Future growing 'bleaker' for mainstream Republicans as Trump refuses to go away: report
Donald Trump speakingh to rallygoers -- (Photo via AFP)

According to a report from Politico's David Siders, mainstream conservatives should feel disheartened after an extremist Republican candidate for the U.S. Senate -- who was opposed by state GOP officials -- won a surprising victory in a primary earlier this week.

The report notes that GOP leaders are taking stock after "Hillbilly Elegy" author J.D. Vance landed the nomination over wealthy Matt Dolan who has been serving as a Republican Ohio state senator since 2017.

The difference, Siders notes, was the endorsement of Donald Trump which boosted Vance's floundering campaign and subsequently swept away his opponents.

As the Politico report states, Trump's success in Ohio is bad news for mainstream Republicans who were hoping that he would go away and they could get out from under his toxic cloud after his four years in office highlighted by two impeachments.

"For anti-Trump Republicans, the unlikely, best-case scenario for 2024 had always been that Trump would fade or not run for president again and a raft of MAGA hardliners would rush in to claim his mantle, splitting up the base and allowing one establishment-oriented Republican to slip past them in the early nominating states," Siders wrote before adding, "But Ohio was Exhibit A in how difficult that will be in 2024."

"The landscape is even bleaker for a Trump-critical Republican today, even if Trump is no longer the incumbent," Siders continued with GOP adviser Jeff Sadosky lamenting the future of the party when a Trump-aligned candidate is also in the race for a nomination.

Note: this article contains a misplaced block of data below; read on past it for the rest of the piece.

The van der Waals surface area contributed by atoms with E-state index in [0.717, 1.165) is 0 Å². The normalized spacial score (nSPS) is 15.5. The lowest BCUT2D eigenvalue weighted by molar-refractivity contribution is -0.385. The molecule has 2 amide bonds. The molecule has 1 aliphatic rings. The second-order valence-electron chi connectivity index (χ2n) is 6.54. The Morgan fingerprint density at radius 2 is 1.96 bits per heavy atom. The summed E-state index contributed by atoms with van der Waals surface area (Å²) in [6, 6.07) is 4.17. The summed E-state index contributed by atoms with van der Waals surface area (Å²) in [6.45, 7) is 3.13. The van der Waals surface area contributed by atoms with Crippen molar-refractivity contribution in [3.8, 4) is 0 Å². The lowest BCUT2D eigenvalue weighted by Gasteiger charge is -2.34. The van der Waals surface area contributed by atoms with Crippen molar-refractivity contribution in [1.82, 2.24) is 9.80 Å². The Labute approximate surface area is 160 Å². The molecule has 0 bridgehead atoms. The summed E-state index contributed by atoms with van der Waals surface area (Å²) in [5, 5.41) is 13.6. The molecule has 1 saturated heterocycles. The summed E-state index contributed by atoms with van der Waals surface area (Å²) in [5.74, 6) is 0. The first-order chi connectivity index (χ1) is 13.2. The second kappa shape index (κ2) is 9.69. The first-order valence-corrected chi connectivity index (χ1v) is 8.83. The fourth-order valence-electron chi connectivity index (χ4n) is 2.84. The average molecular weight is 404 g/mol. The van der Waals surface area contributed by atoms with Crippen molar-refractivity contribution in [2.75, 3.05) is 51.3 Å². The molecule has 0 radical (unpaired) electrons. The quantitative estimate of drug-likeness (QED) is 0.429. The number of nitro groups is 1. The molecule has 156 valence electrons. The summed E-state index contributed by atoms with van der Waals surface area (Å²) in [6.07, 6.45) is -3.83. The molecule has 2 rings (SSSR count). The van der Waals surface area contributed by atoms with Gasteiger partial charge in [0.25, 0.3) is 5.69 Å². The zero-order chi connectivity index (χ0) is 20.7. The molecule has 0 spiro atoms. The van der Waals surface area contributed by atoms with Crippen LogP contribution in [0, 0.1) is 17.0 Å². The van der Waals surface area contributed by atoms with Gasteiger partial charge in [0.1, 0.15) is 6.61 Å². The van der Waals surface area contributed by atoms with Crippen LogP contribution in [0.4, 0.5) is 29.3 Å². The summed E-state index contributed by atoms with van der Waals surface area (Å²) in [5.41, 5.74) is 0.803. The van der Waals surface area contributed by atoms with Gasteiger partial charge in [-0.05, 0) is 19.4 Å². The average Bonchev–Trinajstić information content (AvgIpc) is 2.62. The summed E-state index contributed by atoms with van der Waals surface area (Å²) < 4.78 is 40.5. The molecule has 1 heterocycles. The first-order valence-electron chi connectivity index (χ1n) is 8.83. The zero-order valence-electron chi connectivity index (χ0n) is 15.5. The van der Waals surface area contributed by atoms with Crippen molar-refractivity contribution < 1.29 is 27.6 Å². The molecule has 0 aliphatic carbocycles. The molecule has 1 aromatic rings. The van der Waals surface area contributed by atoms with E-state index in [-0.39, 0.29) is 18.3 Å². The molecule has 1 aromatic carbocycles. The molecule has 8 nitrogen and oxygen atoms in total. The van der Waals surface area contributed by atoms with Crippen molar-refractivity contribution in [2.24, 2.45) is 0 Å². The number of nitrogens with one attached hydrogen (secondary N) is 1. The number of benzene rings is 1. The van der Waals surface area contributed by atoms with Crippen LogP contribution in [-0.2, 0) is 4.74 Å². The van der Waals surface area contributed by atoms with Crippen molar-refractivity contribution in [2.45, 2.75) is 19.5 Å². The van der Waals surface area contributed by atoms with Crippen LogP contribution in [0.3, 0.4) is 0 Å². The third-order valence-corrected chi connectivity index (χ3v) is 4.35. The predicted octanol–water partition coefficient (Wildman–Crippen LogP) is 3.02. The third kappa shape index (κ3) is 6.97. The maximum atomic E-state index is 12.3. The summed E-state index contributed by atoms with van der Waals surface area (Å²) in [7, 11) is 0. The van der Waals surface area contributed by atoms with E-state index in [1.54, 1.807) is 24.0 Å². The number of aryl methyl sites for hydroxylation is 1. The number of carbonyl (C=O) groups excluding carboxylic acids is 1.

“The party has changed,” Sadosky explained. “I think you can be successful without embracing Trump, but it remains very challenging to get through a Republican primary when you are openly anti-Trump.”

Another GOP strategist tried to paint a brighter picture by looking at the number of voters who turned out for Dolan and explaining, "Is that going to be enough [in 2024]? I really don’t know. As of Tuesday, it wasn’t enough. But as we get further and further away from 2020, the fever may start breaking.”

The report adds, "An adviser to one establishment Republican considering running for president in 2024 said that for a non-MAGA candidate, the 'best case is that Trump doesn’t run.”' If he doesn’t — and if an establishment candidate can raise money — 'there’s a clear lane out there for somebody who’s going to be a, Take us back to the basics of the Republican Party candidate.'”

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